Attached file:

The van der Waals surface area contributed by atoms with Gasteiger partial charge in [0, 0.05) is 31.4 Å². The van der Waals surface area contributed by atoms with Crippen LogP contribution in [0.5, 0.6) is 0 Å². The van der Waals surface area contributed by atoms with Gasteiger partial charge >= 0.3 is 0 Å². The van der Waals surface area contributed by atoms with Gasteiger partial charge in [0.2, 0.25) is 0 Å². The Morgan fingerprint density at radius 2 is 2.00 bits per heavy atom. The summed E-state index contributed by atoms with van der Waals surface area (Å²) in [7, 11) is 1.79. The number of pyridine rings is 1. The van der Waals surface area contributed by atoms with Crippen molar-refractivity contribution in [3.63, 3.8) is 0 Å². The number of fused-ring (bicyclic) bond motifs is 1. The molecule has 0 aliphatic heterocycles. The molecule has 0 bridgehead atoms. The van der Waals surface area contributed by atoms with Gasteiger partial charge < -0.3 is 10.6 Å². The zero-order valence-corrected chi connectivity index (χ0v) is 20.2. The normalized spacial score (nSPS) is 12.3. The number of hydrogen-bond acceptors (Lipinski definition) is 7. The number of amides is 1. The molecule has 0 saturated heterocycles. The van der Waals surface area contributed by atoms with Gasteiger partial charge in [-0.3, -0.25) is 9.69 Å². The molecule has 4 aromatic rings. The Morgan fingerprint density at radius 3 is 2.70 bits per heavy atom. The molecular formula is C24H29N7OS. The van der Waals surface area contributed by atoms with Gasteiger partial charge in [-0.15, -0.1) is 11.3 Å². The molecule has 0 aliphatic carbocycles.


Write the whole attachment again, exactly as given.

The van der Waals surface area contributed by atoms with Gasteiger partial charge in [0, 0.05) is 31.4 Å². The van der Waals surface area contributed by atoms with Crippen LogP contribution in [0.5, 0.6) is 0 Å². The van der Waals surface area contributed by atoms with Gasteiger partial charge >= 0.3 is 0 Å². The van der Waals surface area contributed by atoms with Gasteiger partial charge in [0.2, 0.25) is 0 Å². The Morgan fingerprint density at radius 2 is 2.00 bits per heavy atom. The summed E-state index contributed by atoms with van der Waals surface area (Å²) in [7, 11) is 1.79. The number of pyridine rings is 1. The van der Waals surface area contributed by atoms with Crippen molar-refractivity contribution in [3.63, 3.8) is 0 Å². The number of fused-ring (bicyclic) bond motifs is 1. The molecule has 0 aliphatic heterocycles. The molecule has 0 bridgehead atoms. The van der Waals surface area contributed by atoms with Gasteiger partial charge < -0.3 is 10.6 Å². The zero-order valence-corrected chi connectivity index (χ0v) is 20.2. The normalized spacial score (nSPS) is 12.3. The number of hydrogen-bond acceptors (Lipinski definition) is 7. The number of amides is 1. The molecule has 0 saturated heterocycles. The van der Waals surface area contributed by atoms with Gasteiger partial charge in [-0.3, -0.25) is 9.69 Å². The molecule has 4 aromatic rings. The Morgan fingerprint density at radius 3 is 2.70 bits per heavy atom. The molecular formula is C24H29N7OS. The van der Waals surface area contributed by atoms with Gasteiger partial charge in [-0.15, -0.1) is 11.3 Å². The molecule has 0 aliphatic carbocycles.